The four letters travellers never want to spot on boarding pass at airport security

There are certain letters that may spell bad news if you spot them on your boarding pass.

One travel expert explained what the letters SSSS mean when printed on the boarding passes of hopeful holidaymakers.

Taking to social media to share the warning, the expert explained the four S’s stand for “Secondary Security Screening Selection” and mean that you could face some additional airport security checks before jetting off.

The video, shared on TikTok, revealed that the letters mean officials will likely give you a pat down in order to check for any security breaches.

Additionally, the extra checks include swabbing for explosive residue as well as opening up all of you bags to perform a thorough check.

Travel expert Michelle explained in a video: “This is something you never want to see on your boarding pass: The quadruple S.

“It means you’re going to get searched super thoroughly, and it’s usually found on international flights to the US.

The majority of passengers with the SSSS on their boarding passes are picked at random.

However, those with the code on their pass are likely to be monitored by the US Department of Homeland Security.

Michelle explained how to clear up the problem, saying: “If you go to the US Department of Homeland Security website, you can apply for a redress number which prompts the DHS to review your record and clear up any erroneous or weird info that could be triggering the additional security measures.

“Once they’ve investigated your records and you’re hopefully cleared, you’ll want to input your redress number on all of your flight reservations going forward, and you should hopefully be good to go.”

There are a number of other tell-tale codes that can be found on your boarding pass.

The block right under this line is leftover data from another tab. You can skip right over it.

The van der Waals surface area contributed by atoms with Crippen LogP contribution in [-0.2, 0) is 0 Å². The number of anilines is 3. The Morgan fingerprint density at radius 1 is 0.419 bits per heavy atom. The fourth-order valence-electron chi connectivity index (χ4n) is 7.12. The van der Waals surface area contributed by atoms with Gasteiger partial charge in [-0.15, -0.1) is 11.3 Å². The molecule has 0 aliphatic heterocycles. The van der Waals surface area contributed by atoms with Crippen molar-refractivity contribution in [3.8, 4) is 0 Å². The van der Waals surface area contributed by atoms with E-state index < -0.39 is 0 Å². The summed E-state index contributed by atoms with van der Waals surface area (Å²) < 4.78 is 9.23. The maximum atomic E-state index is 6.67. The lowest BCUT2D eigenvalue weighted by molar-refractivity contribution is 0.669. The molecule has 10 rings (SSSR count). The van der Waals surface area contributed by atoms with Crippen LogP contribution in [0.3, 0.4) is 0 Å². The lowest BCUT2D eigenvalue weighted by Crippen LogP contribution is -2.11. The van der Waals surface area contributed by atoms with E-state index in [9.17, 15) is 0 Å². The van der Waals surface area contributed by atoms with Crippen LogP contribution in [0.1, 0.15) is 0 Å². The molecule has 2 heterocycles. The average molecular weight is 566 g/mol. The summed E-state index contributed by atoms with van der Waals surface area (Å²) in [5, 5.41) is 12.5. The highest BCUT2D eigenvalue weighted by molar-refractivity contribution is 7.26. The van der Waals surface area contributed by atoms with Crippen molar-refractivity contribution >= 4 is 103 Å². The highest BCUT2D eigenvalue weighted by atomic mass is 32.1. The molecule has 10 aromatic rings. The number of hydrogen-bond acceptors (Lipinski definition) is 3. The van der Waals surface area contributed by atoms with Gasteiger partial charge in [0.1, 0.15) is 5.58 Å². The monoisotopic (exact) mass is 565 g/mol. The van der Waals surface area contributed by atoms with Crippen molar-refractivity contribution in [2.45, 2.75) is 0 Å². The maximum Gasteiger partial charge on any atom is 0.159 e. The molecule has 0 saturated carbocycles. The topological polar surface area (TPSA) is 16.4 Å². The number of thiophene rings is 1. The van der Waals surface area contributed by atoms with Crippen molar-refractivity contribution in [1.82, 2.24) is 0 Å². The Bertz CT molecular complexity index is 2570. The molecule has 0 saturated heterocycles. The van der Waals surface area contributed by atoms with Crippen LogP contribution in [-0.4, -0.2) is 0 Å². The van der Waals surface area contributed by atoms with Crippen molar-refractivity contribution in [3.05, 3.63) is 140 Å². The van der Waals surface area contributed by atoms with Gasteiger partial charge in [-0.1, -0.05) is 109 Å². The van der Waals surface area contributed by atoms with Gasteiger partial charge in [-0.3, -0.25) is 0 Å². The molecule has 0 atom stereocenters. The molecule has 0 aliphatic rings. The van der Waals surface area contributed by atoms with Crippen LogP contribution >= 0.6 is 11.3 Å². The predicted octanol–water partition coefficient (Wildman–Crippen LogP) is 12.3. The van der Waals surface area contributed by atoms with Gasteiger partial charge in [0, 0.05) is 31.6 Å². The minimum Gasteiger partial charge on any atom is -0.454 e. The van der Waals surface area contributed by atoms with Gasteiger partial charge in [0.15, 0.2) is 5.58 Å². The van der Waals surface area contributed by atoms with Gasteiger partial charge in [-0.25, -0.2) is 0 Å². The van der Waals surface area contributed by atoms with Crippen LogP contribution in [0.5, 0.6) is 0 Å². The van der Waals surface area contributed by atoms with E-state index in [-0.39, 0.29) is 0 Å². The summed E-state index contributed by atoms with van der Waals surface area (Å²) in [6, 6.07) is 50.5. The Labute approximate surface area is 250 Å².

For example, the two letters at the beginning of the flight number will report to the airline you are flying with.

These codes are issued by the International Air Transport Association (IATA) – the trade body for international airlines.

Codes include BA for British Airways, VS for Virgin Atlantic and QF for Qantas – all airlines have a unique code



Airline staff member checking passenger's boarding pass.
Different codes mean different things on your boarding pass.

The numbers following these codes reveal a lot more information.

The general rule is the lower the number the more renowned – and often more longer distanced – the route. QF1 is for a Qantas flight from London to Sydney.

Pilot Patrick Smith previously told news.com.au: “Airlines often give lower numbers to their more prestigious, long-distance routes,

“If there’s a flight 001 in an airline’s timetables, it’s the stuff of London-Sydney or Paris-New York.”

It is also worth noting whether your flight number is odd or even. Those with even numbers are flights heading east or north with odd number heading in a south or west direction – there are some exceptions to this one.

Weirdly, some flight numbers are influenced by superstition. The number eight is considered lucky in many Asian cultures so is therefore likely to be included in most Asian routes.

United Airlines’ flight from San Francisco to Beijing is UA888.

Rarely seen numbers include 13, 666 and even 911.

The flight routes involved in the 9/11 attacks have been renumbered.

Numbers of crashed flights are also often retired. The Kuala Lumpur to Beijing route formerly flown by Malaysia Airlines flight MH370 now uses the number MH360.

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